The Sb2 O3 acts as a refining agent. The refining effect will not be further improved by adding more than 3 percent by weight. If Sb2 O3 is present in more than 3 percent by weight, simultaneous undesired crystallization and glass formation sometimes occur. The Sb2 O3 also acts to promote crystallization by forming crystals of CaO.Sb2 O5 or ZnO.Sb2 O5. A suitable range for the Sb2 O3 is 0.1 - 1 percent by weight.
The electrically insulating coating glass powder of this invention may be prepared as follows:
The above-mentioned components are mixed to form a glass batch, which is melted. In general, a homogeneous molten glass will result by heating at temperatures higher than 1500°C. However, a uniform glass can also result by melting at temperatures lower than 1500°C. Various methods for crushing the resulting glass may be employed. It is preferable to form glass plate having a thickness of less than 0.5 mm and to crush the thin glass plate under anhydrous conditions to form glass powder having a maximum diameter below 20μ.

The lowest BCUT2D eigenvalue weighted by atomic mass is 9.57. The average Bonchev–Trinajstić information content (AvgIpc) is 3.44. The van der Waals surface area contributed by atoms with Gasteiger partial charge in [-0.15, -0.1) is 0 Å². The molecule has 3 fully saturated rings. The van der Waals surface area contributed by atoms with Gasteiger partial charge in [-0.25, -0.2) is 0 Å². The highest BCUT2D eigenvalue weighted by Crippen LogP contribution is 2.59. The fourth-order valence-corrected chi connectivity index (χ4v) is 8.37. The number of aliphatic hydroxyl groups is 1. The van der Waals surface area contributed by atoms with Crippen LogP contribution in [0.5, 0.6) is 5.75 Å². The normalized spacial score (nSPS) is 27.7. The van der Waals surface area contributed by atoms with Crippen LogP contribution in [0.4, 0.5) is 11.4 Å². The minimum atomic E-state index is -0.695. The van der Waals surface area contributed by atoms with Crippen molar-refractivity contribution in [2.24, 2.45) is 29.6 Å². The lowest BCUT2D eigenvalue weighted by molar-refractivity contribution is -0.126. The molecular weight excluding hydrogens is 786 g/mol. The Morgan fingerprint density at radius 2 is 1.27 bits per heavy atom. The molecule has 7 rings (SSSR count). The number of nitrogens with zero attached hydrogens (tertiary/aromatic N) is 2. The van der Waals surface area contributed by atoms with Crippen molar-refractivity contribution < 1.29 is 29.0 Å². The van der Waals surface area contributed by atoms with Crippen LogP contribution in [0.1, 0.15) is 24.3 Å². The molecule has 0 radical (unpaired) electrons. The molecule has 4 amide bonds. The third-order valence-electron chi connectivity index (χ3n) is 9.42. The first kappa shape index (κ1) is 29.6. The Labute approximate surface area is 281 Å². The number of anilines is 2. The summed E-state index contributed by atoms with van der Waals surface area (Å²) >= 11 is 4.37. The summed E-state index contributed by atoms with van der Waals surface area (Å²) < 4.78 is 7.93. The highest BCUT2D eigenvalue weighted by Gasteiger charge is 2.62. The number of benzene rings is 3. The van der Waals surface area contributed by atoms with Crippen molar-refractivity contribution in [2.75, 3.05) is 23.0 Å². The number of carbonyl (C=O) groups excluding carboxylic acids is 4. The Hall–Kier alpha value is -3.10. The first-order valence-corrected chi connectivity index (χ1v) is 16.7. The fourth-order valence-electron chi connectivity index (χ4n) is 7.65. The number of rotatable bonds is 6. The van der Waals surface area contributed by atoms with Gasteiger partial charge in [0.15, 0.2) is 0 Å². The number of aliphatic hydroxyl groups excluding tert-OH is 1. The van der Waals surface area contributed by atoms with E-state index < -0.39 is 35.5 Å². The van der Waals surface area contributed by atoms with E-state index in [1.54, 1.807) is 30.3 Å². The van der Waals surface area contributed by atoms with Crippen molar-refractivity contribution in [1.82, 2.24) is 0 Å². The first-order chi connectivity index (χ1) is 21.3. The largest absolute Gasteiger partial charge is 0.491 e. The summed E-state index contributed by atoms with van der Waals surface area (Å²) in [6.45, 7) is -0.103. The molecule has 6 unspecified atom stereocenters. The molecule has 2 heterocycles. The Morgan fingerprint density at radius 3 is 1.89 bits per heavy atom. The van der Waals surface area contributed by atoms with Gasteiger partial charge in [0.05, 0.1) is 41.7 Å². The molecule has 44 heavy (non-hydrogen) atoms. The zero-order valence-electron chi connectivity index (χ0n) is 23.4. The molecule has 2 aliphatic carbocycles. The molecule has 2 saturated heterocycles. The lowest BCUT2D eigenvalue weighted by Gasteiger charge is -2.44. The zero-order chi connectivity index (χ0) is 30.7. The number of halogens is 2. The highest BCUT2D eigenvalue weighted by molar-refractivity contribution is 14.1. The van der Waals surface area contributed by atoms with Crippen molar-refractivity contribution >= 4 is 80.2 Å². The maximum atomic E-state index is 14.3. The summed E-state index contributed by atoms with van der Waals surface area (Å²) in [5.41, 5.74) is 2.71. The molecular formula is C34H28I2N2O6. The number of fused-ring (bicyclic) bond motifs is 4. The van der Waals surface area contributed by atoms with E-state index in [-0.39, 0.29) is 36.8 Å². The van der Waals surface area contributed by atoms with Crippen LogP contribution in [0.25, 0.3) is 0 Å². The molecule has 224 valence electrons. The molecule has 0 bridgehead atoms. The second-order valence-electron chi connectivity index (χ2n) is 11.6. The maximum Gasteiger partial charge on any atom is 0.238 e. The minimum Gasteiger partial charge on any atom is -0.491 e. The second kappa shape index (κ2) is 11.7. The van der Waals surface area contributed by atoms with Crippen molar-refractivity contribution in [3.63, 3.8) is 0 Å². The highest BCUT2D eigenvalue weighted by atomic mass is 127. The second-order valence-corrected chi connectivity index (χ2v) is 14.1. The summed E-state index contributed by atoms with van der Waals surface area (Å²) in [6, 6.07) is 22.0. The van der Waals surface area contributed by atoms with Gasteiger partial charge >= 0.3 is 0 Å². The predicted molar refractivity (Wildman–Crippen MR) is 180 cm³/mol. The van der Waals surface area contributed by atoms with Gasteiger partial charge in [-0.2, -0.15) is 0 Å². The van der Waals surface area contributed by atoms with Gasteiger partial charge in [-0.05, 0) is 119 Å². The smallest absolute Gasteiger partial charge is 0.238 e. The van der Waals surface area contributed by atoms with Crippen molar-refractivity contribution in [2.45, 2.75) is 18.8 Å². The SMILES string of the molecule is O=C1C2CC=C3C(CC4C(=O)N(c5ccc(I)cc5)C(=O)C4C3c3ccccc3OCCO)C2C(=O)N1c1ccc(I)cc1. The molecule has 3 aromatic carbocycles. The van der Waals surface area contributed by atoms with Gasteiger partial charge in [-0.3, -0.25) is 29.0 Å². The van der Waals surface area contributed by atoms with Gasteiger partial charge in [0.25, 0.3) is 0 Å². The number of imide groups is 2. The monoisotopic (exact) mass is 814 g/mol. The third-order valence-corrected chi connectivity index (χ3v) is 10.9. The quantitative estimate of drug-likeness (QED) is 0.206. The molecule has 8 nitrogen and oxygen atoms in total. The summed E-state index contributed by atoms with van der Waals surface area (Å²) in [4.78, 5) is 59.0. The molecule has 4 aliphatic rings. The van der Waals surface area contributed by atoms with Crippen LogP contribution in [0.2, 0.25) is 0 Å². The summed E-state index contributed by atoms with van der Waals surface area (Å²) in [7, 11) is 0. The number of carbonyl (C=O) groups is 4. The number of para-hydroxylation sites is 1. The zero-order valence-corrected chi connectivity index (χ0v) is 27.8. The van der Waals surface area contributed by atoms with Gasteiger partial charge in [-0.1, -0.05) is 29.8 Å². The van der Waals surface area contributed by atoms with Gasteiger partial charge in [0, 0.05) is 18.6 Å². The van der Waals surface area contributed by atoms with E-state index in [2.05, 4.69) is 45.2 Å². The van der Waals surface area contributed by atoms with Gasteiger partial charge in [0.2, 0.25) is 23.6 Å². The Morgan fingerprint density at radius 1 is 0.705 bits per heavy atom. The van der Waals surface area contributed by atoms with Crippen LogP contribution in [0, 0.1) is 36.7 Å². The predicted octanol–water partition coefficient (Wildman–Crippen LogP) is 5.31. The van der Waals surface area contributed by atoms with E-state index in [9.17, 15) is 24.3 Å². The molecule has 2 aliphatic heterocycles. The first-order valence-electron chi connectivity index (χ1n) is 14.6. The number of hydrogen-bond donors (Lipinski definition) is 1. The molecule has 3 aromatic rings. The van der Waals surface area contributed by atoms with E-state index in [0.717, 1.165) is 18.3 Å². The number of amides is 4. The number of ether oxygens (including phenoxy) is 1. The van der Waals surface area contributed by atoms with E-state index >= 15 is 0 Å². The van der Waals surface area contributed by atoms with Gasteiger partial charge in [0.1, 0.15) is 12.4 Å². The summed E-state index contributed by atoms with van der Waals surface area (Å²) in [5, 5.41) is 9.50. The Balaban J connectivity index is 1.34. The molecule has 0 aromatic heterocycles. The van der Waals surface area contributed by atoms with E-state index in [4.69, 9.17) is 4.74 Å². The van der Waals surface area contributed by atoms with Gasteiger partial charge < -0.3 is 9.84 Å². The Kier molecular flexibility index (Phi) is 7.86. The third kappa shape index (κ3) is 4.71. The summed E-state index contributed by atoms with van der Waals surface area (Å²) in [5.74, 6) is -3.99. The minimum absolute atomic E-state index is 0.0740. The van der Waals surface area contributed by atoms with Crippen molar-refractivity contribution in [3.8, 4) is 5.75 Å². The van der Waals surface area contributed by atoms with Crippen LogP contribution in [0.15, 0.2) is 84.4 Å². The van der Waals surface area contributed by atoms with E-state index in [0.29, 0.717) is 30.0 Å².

The coating process utilizing the electrically insulating coating glass powder of this invention is illustrated below:
To place the glass powder onto a coated substrate, said powder is mixed with a vehicle such as ethyl alcohol, starch solution, water, β-terpineol, or the like. Other suitable vehicles may be selected after considering vapor pressure, viscosity, and danger in handling.
The glass powder is mixed with the vehicle, and the resulting mixture is printed and dried by a conventional method. The mixture preferably is a paste prepared by admixing the vehicle and the glass powder in a ratio of about 25 - 35 : 75 - 65 by weight. The paste is preferably printed through a 200 - 250 mesh screen and is then dried at 100° - 150°C. The dried product is fired, the firing temperature can be relatively low to provide a suitable result. The dried product is kept at a firing temperature of 700° - 900°C, preferably 750° - 850°C to vitrify, form a bubble-free film, and finally to crystallize. The rate of approaching the firing temperature and the rate of cooling after crystallization are preferably 50° - 80°C/min., respectively.